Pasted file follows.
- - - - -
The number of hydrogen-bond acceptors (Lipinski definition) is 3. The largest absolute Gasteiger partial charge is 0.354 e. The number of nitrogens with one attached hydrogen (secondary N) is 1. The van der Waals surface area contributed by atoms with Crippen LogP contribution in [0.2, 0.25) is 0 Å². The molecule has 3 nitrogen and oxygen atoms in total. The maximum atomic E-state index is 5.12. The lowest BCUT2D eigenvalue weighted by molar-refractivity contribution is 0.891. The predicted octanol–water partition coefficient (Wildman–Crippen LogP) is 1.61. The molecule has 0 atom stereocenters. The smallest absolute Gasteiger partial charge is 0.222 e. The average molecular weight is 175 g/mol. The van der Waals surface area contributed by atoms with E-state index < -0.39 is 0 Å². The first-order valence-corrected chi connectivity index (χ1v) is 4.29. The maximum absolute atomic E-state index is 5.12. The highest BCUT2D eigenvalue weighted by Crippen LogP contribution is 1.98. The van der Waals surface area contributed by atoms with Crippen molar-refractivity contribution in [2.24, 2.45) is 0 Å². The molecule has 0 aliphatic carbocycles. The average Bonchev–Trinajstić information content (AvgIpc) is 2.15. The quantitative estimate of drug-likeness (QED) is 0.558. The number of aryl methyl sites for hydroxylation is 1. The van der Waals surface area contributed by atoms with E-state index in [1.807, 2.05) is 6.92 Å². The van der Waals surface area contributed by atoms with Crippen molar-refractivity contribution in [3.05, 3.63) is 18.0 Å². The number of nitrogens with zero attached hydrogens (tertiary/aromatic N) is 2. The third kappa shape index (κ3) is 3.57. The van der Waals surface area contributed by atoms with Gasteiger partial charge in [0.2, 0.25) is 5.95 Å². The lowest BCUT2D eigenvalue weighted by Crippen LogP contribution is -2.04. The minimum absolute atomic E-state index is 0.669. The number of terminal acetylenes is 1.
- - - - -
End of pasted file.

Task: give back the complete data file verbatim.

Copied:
The number of hydrogen-bond acceptors (Lipinski definition) is 3. The largest absolute Gasteiger partial charge is 0.354 e. The number of nitrogens with one attached hydrogen (secondary N) is 1. The van der Waals surface area contributed by atoms with Crippen LogP contribution in [0.2, 0.25) is 0 Å². The molecule has 3 nitrogen and oxygen atoms in total. The maximum atomic E-state index is 5.12. The lowest BCUT2D eigenvalue weighted by molar-refractivity contribution is 0.891. The predicted octanol–water partition coefficient (Wildman–Crippen LogP) is 1.61. The molecule has 0 atom stereocenters. The smallest absolute Gasteiger partial charge is 0.222 e. The average molecular weight is 175 g/mol. The van der Waals surface area contributed by atoms with E-state index < -0.39 is 0 Å². The first-order valence-corrected chi connectivity index (χ1v) is 4.29. The maximum absolute atomic E-state index is 5.12. The highest BCUT2D eigenvalue weighted by Crippen LogP contribution is 1.98. The van der Waals surface area contributed by atoms with Crippen molar-refractivity contribution in [2.24, 2.45) is 0 Å². The molecule has 0 aliphatic carbocycles. The average Bonchev–Trinajstić information content (AvgIpc) is 2.15. The quantitative estimate of drug-likeness (QED) is 0.558. The number of aryl methyl sites for hydroxylation is 1. The van der Waals surface area contributed by atoms with E-state index in [1.807, 2.05) is 6.92 Å². The van der Waals surface area contributed by atoms with Crippen molar-refractivity contribution in [3.05, 3.63) is 18.0 Å². The number of nitrogens with zero attached hydrogens (tertiary/aromatic N) is 2. The third kappa shape index (κ3) is 3.57. The van der Waals surface area contributed by atoms with Gasteiger partial charge in [0.2, 0.25) is 5.95 Å². The lowest BCUT2D eigenvalue weighted by Crippen LogP contribution is -2.04. The minimum absolute atomic E-state index is 0.669. The number of terminal acetylenes is 1.